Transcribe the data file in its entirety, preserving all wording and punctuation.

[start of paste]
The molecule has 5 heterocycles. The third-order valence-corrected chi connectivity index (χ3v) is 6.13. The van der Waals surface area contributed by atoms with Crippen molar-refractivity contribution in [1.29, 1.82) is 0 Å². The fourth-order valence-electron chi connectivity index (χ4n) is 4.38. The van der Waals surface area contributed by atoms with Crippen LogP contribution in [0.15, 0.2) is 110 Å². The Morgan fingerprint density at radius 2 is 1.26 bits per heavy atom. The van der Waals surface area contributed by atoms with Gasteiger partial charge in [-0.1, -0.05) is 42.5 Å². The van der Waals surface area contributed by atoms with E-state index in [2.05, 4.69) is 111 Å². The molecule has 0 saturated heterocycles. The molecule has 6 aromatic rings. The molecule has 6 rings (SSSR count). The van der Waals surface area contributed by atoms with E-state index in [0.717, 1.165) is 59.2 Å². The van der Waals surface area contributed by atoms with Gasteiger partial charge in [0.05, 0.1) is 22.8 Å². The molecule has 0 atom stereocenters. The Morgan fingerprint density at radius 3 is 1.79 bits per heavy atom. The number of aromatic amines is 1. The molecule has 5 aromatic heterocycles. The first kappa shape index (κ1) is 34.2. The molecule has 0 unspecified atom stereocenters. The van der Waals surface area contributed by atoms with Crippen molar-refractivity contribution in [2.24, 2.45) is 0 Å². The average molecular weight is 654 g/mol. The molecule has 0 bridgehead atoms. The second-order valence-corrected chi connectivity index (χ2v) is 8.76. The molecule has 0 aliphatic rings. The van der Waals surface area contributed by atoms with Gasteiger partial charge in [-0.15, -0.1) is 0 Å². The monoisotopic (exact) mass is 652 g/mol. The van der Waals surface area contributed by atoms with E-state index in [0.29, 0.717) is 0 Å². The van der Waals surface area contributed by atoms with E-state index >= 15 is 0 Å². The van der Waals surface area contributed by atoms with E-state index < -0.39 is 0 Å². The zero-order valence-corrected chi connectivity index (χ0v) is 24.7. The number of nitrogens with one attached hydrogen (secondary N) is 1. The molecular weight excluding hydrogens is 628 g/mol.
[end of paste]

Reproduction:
The molecule has 5 heterocycles. The third-order valence-corrected chi connectivity index (χ3v) is 6.13. The van der Waals surface area contributed by atoms with Crippen molar-refractivity contribution in [1.29, 1.82) is 0 Å². The fourth-order valence-electron chi connectivity index (χ4n) is 4.38. The van der Waals surface area contributed by atoms with Crippen LogP contribution in [0.15, 0.2) is 110 Å². The Morgan fingerprint density at radius 2 is 1.26 bits per heavy atom. The van der Waals surface area contributed by atoms with Gasteiger partial charge in [-0.1, -0.05) is 42.5 Å². The van der Waals surface area contributed by atoms with E-state index in [2.05, 4.69) is 111 Å². The molecule has 0 saturated heterocycles. The molecule has 6 aromatic rings. The molecule has 6 rings (SSSR count). The van der Waals surface area contributed by atoms with E-state index in [0.717, 1.165) is 59.2 Å². The van der Waals surface area contributed by atoms with Gasteiger partial charge in [0.05, 0.1) is 22.8 Å². The molecule has 0 atom stereocenters. The Morgan fingerprint density at radius 3 is 1.79 bits per heavy atom. The number of aromatic amines is 1. The molecule has 5 aromatic heterocycles. The first kappa shape index (κ1) is 34.2. The molecule has 0 unspecified atom stereocenters. The van der Waals surface area contributed by atoms with Crippen molar-refractivity contribution in [2.24, 2.45) is 0 Å². The average molecular weight is 654 g/mol. The molecule has 0 bridgehead atoms. The second-order valence-corrected chi connectivity index (χ2v) is 8.76. The molecule has 0 aliphatic rings. The van der Waals surface area contributed by atoms with Gasteiger partial charge in [-0.15, -0.1) is 0 Å². The monoisotopic (exact) mass is 652 g/mol. The van der Waals surface area contributed by atoms with E-state index in [0.29, 0.717) is 0 Å². The van der Waals surface area contributed by atoms with E-state index >= 15 is 0 Å². The van der Waals surface area contributed by atoms with E-state index < -0.39 is 0 Å². The zero-order valence-corrected chi connectivity index (χ0v) is 24.7. The number of nitrogens with one attached hydrogen (secondary N) is 1. The molecular weight excluding hydrogens is 628 g/mol.